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Kaiser Wilhelm II Imperial German Presentation Stickpin
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Kaiser Wilhelm II Imperial German Presentation Stickpin

Circa 1900

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Gold, diamonds and emeralds. A personal gift of the Kaiser in the form of a stylised ‘W’ for Kaiser Wilhelm II, wrought as oak branches, entwined with acorns applied with pearl, the leaves also formed of gold set with emerald, the whole beneath the German State Crown set with diamonds and red enamel. 26mm x 16mm. Contained in its original maroon velvet box, the lid embossed with the state crown in gilt and the case silk bearing the details of the court jeweller Johan Wagner of Berlin.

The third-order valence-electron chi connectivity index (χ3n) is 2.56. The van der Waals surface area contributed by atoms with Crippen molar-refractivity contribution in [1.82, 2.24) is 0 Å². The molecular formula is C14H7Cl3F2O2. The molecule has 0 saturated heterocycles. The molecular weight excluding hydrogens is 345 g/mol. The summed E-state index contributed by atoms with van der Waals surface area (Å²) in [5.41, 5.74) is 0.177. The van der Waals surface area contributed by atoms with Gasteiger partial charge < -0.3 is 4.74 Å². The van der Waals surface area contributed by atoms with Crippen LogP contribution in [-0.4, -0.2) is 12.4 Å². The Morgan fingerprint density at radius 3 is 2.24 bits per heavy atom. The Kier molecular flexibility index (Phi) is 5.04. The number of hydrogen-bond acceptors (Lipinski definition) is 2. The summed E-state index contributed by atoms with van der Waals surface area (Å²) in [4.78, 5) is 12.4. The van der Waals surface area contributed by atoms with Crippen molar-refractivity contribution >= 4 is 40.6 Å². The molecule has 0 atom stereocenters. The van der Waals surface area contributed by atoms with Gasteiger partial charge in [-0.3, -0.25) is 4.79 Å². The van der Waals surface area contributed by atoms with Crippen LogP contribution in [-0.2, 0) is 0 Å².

The oak as a symbol of German national sentiment harked back to the destruction of three Roman legions at the Battle of Teutoborg Forest. It was here that the Roman commander Publius Quinctilius Varus committed suicide while others less fortunate had their skulls nailed to the trees by victorious German tribesmen. Sacred trees and groves were central to the ritual of pagan Germanic peoples. With the arrival of Christianity, Thor’s Oak was felled by St Boniface and used to build a church. German pagans chopped the head off the oak malefactor. The oak was rediscovered in the Renaissance as a symbol of the German empire. An epigram likened Charles V, solid and unconquerable, to the oak in his struggle against the Turk. 18th century German Romantics embraced oak legends in poetry that reflected nascent German nationalism that later flourished under the Napoleonic occupation.
 

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